I used to wonder sometimes if I would make it solely as a writer. This was something I dreamed about in high school. Dreams of life far down the road when I was a big success and could own a summer home in whatever movie setting I currently had stuck in my head. I dreamed that I would live there perhaps full time like in the movie The Secret Window except I wouldn’t have a nasty divorce and then go crazy and start killing people.
My favorite English teacher in high school was writing a book when I knew him. I have no idea if he finished it or not as we lost contact after I graduated and left for college. He gave us (his class) some advice that I never forgot and that ensured that I wouldn’t do anything stupid like quit my only source of income and either live off my parents or live in debt.
Don’t quit your day job.
For 15 years those words have ruled my writing life. I adopted his strategy of writing too – work during the day, write at night. Except I was so undisciplined that I wasn’t writing at night. I was tired and miserable first from college classes I disliked and later from jobs I hated. Then I got married and had a baby. We were so poor it was cheaper for me to quit my job and take our son out of childcare. Thus it’s been ever since.
I’m one of the lucky ones I think. I didn’t have to choose between having a steady income and writing. I had to stay at home to raise my son. Nap time soon turned into writing time. Through trial and error I discovered I’m not much of an article writer. My biggest weakness was the most important strength an article writer should have – ideas. I just don’t have them on the scale needed to make my way in the business. I keep trying through blogging but, for the most part, I’m sticking with short stories and novels.
Roger Morris wrote an article in a special issue of Writer’s Digest – Writer’s Yearbook 2014. The article is entitled Grow Your Freelance Business and it’s really helpful for freelance writers. Informative. Scared me witless at the thought of ever becoming a freelancer. If I still harbored vague daydreams about it, I don’t anymore. Blogging will be as far as I go for actively seeking out freelance work, thanks very much. Why? Because he points out all my weaknesses, stressing how important it is for them to be strengths.
- Choose to specialize or generalize
- Cold-call like a pro
- Generate ideas – lots of ideas
- Leverage what experience you’ve got
- Don’t hide behind your computer
- Think in terms of relationship-building
- Find auxiliary writing and editing income
- Be smart about blogging and social media
Having ideas, being social, being able to go places at the last minute. These are things I either can’t do or am not good at. If that kind of life was important enough to me, I’d try to find a way to push through it and strengthen what I’m not good at but it’s not important enough so I won’t. I’ll be smart and acknowledge that that kind of life isn’t for me. No regrets, no dreams lost.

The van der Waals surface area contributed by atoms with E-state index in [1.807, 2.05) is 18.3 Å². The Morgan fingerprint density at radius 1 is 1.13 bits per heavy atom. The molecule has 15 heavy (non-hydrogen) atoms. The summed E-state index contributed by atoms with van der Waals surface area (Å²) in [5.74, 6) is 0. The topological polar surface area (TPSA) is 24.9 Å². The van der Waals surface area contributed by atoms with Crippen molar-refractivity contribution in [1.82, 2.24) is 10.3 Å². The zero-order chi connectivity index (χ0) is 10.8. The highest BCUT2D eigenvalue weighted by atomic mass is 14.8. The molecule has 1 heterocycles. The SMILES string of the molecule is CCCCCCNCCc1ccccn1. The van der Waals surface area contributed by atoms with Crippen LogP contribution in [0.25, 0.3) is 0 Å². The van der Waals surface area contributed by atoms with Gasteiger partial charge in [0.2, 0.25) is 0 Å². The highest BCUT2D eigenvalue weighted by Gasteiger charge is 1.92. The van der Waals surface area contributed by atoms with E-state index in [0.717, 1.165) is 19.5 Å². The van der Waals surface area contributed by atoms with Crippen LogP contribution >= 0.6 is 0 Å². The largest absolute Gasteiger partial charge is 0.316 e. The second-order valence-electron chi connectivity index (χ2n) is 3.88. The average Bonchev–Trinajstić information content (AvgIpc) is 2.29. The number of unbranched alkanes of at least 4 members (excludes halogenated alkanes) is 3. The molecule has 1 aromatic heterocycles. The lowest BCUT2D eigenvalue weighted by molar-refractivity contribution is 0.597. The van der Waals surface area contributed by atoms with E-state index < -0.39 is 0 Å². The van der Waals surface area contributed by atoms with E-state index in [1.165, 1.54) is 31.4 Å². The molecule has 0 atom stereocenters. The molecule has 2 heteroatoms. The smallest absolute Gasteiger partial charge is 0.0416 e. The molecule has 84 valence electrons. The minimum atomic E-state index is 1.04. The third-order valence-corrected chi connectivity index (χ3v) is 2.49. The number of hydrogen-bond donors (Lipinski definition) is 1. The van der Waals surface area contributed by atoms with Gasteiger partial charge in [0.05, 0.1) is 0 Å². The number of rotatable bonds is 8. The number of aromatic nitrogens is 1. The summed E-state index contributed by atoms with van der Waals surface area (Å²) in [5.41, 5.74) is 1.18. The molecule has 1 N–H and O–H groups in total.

He also went on to list things you should consider if you’re thinking of quitting your day job.
- Have you had enough important publications to demonstrate that your writing is strong enough to become a full-time career?
- Do you have a steady anchor publication or project to use as a base?
- Can you juggle a dozen different articles in various stages – at the same time?
- Are you overflowing with article ideas?
- Have you lined up any related work – teaching, editing, PR, etc. – to help out in a pinch?
- Do you have the resources – your own or a partner’s – to tide you over for a year or two until you grow your income stream?
If you answered yes to the above, good luck with your adventurous endeavor! You probably won’t have a lot of people rooting for you because, let’s face it, writers get trashed a lot for being impractical when they give up that day job. May your endeavors succeed in every way! Unless they cross paths with mine as an opposing party, then I hope you crash and burn.
That’s a joke. Mostly.
*NOTE: It’s been brought to my attention that it looked like article writing specifically was my dream and that I was giving it up. This is not the case. I tried my hand at writing serious articles as I deemed them to be more financially practical. This endeavor, however, flopped for the reasons listed above. My lifelong dream is to write short stories and novels and I will NEVER give up that dream, especially now that I’ve finally gotten some stories published! Neither do I believe anyone should give up on their dream. I’m just giving advice I read on whether or not people should write after work or if they should quit their job to write full-time.*